The power of being with: Jesus model for ministry

June 19, 2015

Imagine you’re walking through a big city and you see a homeless person.

You have four options. The first is to say: we need to get people off the streets into housing, employment, and a profitable use of time. You may be energized to join the board of a night shelter or a day center assisting homeless people. You may be more direct and immediate and bring the homeless person in question a drink or a sandwich, an item of clothing, or a leaflet advertising various services. You may even be motivated to advocate for this person and others in similar circumstances by lobbying your political representative or organizing a meeting to address homelessness in the city.

The second option is to speak to the homeless person, to explore with them the reasons why they’re homeless, to ensure they know what options are available for them—the local drug and alcohol rehabilitation schemes, the places where free health care is available, the drop-in centers where there’s training and career advice, the places where there are art and singing and athletic groups to help build confidence and make connections. You may even offer to take them to these places.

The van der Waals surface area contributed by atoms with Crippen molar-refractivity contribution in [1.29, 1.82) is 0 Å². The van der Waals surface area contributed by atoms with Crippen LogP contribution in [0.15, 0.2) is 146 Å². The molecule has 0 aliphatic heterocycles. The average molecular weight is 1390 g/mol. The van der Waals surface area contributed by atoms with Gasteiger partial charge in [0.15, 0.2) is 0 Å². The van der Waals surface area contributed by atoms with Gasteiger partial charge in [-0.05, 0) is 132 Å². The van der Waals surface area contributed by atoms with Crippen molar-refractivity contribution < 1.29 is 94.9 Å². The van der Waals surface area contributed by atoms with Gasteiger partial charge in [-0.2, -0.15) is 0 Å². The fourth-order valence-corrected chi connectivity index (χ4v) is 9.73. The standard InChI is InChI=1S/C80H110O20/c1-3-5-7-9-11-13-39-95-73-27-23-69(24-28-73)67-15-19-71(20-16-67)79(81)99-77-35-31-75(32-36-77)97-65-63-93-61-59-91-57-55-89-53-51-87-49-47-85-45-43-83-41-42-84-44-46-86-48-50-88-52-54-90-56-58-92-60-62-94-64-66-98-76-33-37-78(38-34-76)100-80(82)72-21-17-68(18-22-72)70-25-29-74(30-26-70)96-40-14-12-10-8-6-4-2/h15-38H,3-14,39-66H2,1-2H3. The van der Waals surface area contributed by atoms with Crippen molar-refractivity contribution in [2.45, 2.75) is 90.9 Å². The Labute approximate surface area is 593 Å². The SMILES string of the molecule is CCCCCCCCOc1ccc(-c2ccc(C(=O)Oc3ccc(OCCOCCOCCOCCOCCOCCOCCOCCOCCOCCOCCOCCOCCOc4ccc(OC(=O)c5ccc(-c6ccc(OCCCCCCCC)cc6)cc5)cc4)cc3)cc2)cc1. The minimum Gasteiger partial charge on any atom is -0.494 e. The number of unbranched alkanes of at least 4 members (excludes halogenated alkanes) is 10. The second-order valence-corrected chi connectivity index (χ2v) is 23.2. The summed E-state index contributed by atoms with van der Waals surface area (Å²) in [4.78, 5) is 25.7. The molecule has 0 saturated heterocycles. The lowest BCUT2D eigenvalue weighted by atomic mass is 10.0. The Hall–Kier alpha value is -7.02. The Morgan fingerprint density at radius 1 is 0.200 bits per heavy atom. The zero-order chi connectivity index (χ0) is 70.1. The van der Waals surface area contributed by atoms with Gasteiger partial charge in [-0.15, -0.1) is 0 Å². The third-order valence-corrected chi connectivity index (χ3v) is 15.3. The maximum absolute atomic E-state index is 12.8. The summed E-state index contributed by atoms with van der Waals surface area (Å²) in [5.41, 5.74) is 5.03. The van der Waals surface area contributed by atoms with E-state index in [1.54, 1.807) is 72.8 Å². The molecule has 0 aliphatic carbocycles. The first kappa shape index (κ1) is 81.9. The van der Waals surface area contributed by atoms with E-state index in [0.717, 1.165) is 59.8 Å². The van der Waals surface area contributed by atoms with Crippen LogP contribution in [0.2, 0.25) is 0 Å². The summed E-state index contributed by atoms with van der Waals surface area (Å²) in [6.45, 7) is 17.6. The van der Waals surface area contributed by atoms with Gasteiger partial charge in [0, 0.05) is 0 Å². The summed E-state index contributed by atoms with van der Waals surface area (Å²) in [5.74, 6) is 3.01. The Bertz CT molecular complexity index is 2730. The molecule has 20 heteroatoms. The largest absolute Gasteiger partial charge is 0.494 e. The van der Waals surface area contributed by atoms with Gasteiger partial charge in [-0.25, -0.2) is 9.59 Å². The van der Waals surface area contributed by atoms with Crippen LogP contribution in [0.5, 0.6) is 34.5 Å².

The third option is simply to sit down beside the homeless person and be with them, pass the time of day with them—share first names, talk about where they’re from, ask what it’s like to spend a day or a night outside, wonder what they think of people like yourself scurrying by, inquire if they feel frightened or lonely, drink a cup of coffee with them, discuss the latest developments in politics or athletics, and gradually locate the questions they really want to ask and the wisdom they have to share.